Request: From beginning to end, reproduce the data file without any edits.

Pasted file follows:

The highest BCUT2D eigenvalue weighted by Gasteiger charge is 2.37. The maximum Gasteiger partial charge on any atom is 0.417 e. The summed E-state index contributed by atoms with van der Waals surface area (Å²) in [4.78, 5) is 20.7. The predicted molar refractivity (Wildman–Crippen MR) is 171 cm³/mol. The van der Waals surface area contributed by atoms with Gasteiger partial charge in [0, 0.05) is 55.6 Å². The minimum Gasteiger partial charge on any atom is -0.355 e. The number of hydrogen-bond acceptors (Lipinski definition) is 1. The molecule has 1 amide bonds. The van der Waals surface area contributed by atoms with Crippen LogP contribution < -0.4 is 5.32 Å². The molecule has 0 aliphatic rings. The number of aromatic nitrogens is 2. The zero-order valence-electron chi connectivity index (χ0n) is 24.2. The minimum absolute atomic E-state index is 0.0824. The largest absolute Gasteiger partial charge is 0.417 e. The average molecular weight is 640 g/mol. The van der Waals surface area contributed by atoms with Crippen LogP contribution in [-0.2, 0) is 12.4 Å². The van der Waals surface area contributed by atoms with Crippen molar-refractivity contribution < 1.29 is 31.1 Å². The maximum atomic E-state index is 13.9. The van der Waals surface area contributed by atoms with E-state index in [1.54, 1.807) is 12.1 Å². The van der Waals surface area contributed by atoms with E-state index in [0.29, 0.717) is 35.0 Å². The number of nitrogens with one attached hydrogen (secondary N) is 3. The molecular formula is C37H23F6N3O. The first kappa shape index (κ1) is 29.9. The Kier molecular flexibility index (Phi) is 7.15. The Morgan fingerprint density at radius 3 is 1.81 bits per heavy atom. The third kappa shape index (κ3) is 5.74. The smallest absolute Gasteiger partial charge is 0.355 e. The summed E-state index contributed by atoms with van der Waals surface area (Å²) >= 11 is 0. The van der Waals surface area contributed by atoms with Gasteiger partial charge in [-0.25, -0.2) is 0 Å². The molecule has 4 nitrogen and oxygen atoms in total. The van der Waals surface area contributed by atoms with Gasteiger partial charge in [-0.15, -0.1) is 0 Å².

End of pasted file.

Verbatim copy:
The highest BCUT2D eigenvalue weighted by Gasteiger charge is 2.37. The maximum Gasteiger partial charge on any atom is 0.417 e. The summed E-state index contributed by atoms with van der Waals surface area (Å²) in [4.78, 5) is 20.7. The predicted molar refractivity (Wildman–Crippen MR) is 171 cm³/mol. The van der Waals surface area contributed by atoms with Gasteiger partial charge in [0, 0.05) is 55.6 Å². The minimum Gasteiger partial charge on any atom is -0.355 e. The number of hydrogen-bond acceptors (Lipinski definition) is 1. The molecule has 1 amide bonds. The van der Waals surface area contributed by atoms with Crippen LogP contribution < -0.4 is 5.32 Å². The molecule has 0 aliphatic rings. The number of aromatic nitrogens is 2. The zero-order valence-electron chi connectivity index (χ0n) is 24.2. The minimum absolute atomic E-state index is 0.0824. The largest absolute Gasteiger partial charge is 0.417 e. The average molecular weight is 640 g/mol. The van der Waals surface area contributed by atoms with Crippen LogP contribution in [-0.2, 0) is 12.4 Å². The van der Waals surface area contributed by atoms with Crippen molar-refractivity contribution < 1.29 is 31.1 Å². The maximum atomic E-state index is 13.9. The van der Waals surface area contributed by atoms with E-state index in [1.54, 1.807) is 12.1 Å². The van der Waals surface area contributed by atoms with E-state index in [0.29, 0.717) is 35.0 Å². The number of nitrogens with one attached hydrogen (secondary N) is 3. The molecular formula is C37H23F6N3O. The first kappa shape index (κ1) is 29.9. The Kier molecular flexibility index (Phi) is 7.15. The Morgan fingerprint density at radius 3 is 1.81 bits per heavy atom. The third kappa shape index (κ3) is 5.74. The smallest absolute Gasteiger partial charge is 0.355 e. The summed E-state index contributed by atoms with van der Waals surface area (Å²) >= 11 is 0. The van der Waals surface area contributed by atoms with Gasteiger partial charge in [-0.25, -0.2) is 0 Å². The molecule has 4 nitrogen and oxygen atoms in total. The van der Waals surface area contributed by atoms with Gasteiger partial charge in [-0.15, -0.1) is 0 Å².